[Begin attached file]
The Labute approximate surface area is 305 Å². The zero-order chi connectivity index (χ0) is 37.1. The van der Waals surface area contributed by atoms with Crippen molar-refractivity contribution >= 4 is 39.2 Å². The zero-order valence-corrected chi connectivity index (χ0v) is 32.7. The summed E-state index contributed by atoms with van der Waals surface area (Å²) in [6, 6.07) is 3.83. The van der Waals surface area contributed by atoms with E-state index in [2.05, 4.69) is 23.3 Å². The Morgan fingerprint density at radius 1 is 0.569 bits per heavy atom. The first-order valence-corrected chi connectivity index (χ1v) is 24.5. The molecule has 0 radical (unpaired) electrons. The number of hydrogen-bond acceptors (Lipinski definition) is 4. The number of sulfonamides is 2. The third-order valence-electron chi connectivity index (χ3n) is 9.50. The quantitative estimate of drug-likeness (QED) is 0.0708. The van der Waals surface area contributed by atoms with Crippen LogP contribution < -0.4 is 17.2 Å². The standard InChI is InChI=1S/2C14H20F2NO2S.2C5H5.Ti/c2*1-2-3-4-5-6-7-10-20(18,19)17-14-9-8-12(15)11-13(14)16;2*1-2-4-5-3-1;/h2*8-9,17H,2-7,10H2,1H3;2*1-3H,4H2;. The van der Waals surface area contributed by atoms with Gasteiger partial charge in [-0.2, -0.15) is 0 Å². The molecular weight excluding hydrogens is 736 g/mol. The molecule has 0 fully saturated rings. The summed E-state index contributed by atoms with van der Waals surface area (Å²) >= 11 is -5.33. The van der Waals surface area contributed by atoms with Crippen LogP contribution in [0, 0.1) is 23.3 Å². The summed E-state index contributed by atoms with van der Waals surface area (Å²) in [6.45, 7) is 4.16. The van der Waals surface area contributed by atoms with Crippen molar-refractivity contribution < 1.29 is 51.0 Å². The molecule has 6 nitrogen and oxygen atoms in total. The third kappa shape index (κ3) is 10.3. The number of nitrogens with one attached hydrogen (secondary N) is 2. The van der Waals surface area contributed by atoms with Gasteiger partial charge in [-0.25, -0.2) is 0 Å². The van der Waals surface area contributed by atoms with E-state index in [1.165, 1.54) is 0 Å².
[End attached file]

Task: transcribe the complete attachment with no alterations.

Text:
The Labute approximate surface area is 305 Å². The zero-order chi connectivity index (χ0) is 37.1. The van der Waals surface area contributed by atoms with Crippen molar-refractivity contribution >= 4 is 39.2 Å². The zero-order valence-corrected chi connectivity index (χ0v) is 32.7. The summed E-state index contributed by atoms with van der Waals surface area (Å²) in [6, 6.07) is 3.83. The van der Waals surface area contributed by atoms with E-state index in [2.05, 4.69) is 23.3 Å². The Morgan fingerprint density at radius 1 is 0.569 bits per heavy atom. The first-order valence-corrected chi connectivity index (χ1v) is 24.5. The molecule has 0 radical (unpaired) electrons. The number of hydrogen-bond acceptors (Lipinski definition) is 4. The number of sulfonamides is 2. The third-order valence-electron chi connectivity index (χ3n) is 9.50. The quantitative estimate of drug-likeness (QED) is 0.0708. The van der Waals surface area contributed by atoms with Crippen LogP contribution < -0.4 is 17.2 Å². The standard InChI is InChI=1S/2C14H20F2NO2S.2C5H5.Ti/c2*1-2-3-4-5-6-7-10-20(18,19)17-14-9-8-12(15)11-13(14)16;2*1-2-4-5-3-1;/h2*8-9,17H,2-7,10H2,1H3;2*1-3H,4H2;. The van der Waals surface area contributed by atoms with Gasteiger partial charge in [-0.2, -0.15) is 0 Å². The molecular weight excluding hydrogens is 736 g/mol. The molecule has 0 fully saturated rings. The summed E-state index contributed by atoms with van der Waals surface area (Å²) >= 11 is -5.33. The van der Waals surface area contributed by atoms with Crippen LogP contribution in [0, 0.1) is 23.3 Å². The summed E-state index contributed by atoms with van der Waals surface area (Å²) in [6.45, 7) is 4.16. The van der Waals surface area contributed by atoms with Crippen molar-refractivity contribution < 1.29 is 51.0 Å². The molecule has 6 nitrogen and oxygen atoms in total. The third kappa shape index (κ3) is 10.3. The number of nitrogens with one attached hydrogen (secondary N) is 2. The van der Waals surface area contributed by atoms with Gasteiger partial charge in [-0.25, -0.2) is 0 Å². The van der Waals surface area contributed by atoms with E-state index in [1.165, 1.54) is 0 Å².